In a phone interview, Sen. Andy Berke agreed [with Governor Bill Haslam [that lawmakers should focus on job creation].
"The number one issue in Tennessee right now is jobs," Berke said. "We're at 9.8 percent unemployment across the state, and we've got to push for answers. We'll continue to talk through the various issues we heard about today, so that we can renew a focus for the next legislative session."
Berke also mentioned the idea of an entrepreneur tax credit—a bill he introduced earlier this year—as an approach to encouraging economic development.
"People are hurting, and we've got to fund ways to move away from the distractions you see too often in the legislature and focus on our most important initiative, which is economic development," he said.
So, we're going to give "microbusiness" breaks so that they have more money and we can hope that they create jobs that will sustain employee's livelihoods. It does not seem to matter what quality of jobs they create as long as even a minimal degree of economic development occurs. At most the expressed expectation is that the bill will help generate at least one new employee at unstipulated compensation at each microbusiness that qualifies.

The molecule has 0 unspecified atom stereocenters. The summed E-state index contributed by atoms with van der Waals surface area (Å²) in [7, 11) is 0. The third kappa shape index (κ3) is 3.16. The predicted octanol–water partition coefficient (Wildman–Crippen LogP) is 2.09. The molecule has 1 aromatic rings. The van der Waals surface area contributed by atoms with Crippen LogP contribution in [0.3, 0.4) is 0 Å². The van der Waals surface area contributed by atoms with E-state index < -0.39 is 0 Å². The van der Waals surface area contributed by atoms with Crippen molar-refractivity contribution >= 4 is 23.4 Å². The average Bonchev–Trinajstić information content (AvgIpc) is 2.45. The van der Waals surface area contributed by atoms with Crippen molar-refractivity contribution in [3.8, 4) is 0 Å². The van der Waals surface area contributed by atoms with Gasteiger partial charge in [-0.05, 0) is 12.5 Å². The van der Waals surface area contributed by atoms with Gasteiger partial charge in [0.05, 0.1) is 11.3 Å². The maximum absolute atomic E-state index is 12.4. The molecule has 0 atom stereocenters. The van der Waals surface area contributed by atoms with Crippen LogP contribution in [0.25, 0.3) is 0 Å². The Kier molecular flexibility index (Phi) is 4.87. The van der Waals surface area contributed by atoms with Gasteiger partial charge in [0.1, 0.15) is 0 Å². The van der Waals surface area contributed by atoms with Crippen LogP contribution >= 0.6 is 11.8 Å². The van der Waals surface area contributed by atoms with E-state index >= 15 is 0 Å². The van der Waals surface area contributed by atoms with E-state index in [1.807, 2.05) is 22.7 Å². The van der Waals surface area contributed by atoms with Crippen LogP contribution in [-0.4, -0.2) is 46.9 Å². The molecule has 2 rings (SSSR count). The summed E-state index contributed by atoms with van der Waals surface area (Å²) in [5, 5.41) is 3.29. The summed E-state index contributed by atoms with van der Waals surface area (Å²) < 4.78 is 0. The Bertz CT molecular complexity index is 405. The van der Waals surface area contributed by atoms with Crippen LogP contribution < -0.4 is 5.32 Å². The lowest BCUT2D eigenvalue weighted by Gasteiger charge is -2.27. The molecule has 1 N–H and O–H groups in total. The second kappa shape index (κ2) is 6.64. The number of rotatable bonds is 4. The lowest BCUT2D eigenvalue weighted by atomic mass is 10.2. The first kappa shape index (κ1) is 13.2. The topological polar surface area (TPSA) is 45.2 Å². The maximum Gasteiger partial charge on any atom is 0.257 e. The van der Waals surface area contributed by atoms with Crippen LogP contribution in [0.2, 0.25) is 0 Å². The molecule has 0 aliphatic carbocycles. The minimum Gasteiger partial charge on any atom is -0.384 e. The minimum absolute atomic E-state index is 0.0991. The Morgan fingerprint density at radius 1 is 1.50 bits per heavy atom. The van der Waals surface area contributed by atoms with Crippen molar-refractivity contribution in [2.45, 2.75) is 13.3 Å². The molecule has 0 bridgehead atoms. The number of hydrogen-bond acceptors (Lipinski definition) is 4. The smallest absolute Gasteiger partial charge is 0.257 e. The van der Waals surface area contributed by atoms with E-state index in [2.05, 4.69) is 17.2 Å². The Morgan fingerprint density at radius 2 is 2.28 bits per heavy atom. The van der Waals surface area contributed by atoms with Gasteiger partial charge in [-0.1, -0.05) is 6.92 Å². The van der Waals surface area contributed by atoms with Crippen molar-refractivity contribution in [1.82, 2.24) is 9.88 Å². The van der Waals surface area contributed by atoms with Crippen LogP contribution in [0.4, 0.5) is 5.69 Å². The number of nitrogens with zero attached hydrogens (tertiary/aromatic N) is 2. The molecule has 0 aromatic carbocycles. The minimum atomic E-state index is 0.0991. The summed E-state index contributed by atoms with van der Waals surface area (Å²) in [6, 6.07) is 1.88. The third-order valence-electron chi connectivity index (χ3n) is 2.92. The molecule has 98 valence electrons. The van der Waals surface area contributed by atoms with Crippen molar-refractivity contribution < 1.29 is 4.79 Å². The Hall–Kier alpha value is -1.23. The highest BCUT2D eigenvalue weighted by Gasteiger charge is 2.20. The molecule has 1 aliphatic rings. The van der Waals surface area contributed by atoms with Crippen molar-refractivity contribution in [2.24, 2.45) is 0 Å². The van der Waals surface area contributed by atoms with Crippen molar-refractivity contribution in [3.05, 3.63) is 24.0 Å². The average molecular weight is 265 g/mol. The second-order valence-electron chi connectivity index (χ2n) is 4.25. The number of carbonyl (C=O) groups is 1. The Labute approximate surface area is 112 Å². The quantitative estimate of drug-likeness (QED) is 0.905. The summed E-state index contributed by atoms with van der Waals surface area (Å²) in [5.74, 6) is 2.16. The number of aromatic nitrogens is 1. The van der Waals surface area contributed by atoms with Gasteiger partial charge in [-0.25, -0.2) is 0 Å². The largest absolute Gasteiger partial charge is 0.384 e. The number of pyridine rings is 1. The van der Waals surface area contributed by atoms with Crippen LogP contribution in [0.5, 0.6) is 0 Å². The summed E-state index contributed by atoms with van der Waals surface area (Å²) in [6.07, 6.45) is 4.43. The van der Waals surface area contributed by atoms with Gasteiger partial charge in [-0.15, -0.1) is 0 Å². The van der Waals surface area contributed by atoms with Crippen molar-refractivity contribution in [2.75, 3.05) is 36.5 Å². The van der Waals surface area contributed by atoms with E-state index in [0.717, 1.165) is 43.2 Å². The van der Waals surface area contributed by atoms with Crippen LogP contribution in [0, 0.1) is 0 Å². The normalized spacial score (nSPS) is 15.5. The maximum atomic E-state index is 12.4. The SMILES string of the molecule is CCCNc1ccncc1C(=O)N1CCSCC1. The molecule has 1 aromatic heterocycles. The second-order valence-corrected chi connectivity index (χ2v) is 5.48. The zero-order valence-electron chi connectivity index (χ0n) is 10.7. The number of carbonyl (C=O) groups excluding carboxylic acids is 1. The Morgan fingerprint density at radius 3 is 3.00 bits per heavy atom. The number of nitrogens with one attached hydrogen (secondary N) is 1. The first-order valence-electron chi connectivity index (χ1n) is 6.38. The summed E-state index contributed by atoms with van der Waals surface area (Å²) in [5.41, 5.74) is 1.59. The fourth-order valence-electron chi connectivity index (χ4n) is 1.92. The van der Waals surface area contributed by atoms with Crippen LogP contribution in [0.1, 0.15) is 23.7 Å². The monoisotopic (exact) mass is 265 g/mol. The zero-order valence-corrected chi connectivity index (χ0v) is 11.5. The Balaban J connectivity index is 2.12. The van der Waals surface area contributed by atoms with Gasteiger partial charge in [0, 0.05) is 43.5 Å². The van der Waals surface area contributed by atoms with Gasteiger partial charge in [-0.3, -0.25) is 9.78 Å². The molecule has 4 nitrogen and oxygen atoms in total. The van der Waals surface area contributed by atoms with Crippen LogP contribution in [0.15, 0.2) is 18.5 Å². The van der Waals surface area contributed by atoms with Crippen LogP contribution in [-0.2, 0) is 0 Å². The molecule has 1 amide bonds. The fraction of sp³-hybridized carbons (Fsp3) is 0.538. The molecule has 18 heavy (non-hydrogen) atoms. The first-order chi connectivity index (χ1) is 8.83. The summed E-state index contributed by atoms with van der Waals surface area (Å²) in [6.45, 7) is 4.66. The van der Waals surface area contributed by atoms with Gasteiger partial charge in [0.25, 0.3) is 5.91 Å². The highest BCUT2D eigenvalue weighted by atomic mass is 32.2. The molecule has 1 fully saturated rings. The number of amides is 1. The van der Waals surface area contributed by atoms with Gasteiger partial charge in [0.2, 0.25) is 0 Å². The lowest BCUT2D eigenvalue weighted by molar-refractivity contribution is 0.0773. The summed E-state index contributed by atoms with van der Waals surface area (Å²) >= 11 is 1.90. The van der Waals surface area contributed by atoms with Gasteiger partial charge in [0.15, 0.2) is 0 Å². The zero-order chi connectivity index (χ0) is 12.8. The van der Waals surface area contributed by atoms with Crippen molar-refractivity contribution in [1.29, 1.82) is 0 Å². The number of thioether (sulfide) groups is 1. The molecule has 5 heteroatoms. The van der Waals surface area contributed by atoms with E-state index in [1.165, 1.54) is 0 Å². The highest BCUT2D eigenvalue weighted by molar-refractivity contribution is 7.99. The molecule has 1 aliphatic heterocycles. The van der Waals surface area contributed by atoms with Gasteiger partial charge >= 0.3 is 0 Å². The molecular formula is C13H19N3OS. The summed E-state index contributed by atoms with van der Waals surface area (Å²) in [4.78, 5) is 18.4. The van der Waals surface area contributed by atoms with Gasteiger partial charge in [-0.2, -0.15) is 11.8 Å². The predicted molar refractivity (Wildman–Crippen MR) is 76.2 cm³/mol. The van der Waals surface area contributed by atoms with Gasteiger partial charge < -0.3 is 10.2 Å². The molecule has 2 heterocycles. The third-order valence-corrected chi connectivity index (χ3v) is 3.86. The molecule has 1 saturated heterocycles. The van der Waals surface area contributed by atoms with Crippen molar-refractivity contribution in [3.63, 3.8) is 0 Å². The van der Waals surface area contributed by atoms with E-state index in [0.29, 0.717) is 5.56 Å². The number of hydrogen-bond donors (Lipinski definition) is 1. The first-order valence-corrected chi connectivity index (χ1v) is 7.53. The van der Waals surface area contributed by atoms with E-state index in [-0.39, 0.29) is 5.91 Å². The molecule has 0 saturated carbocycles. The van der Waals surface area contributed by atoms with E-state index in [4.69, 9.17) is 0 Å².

But the bill also seems to have a loophole: microbusinesses have a choice between creating a new job or two or generating a new investment or two. Investments include items like purchasing buildings, paying legal fees, and advertising and PR. In fact, no new jobs have to be created at all for microbusinesses to get the tax break. But it looks like the Democratic Senator is at best hoping that incentives gained through creating some TV spots or paying for lawyers will encourage owners to create jobs for Tennesseans.
All in all this bill disappointingly appears to be GOP-lite: give more breaks to industry framed with wishful thinking or unmerited faith that owners will hire more people to jobs that may or may not be sustainable. Sen. Berke's bill is good for the small business owner, but not necessarily good for the little guy (without respect to gender). I understand that Democrats in a red-state have to take what they can get, but let's stop pretending that this bill is about jobs. Jobs may or may not happen in trickle-down scenarios. When owners are given money back they do not necessarily generate jobs with it.
In the meantime, working class people need jobs that help them pay the cost of living. They also need jobs with salaries that help them pay for childcare so that they can go to work. They need security in this insecure market; the kind of security that Democrats strove to achieve after the Great Depression last century. Today's Democrats fail to address those security needs because they are focused exclusively on untrammeled economic development as the ultimate elixir, just as Republicans are.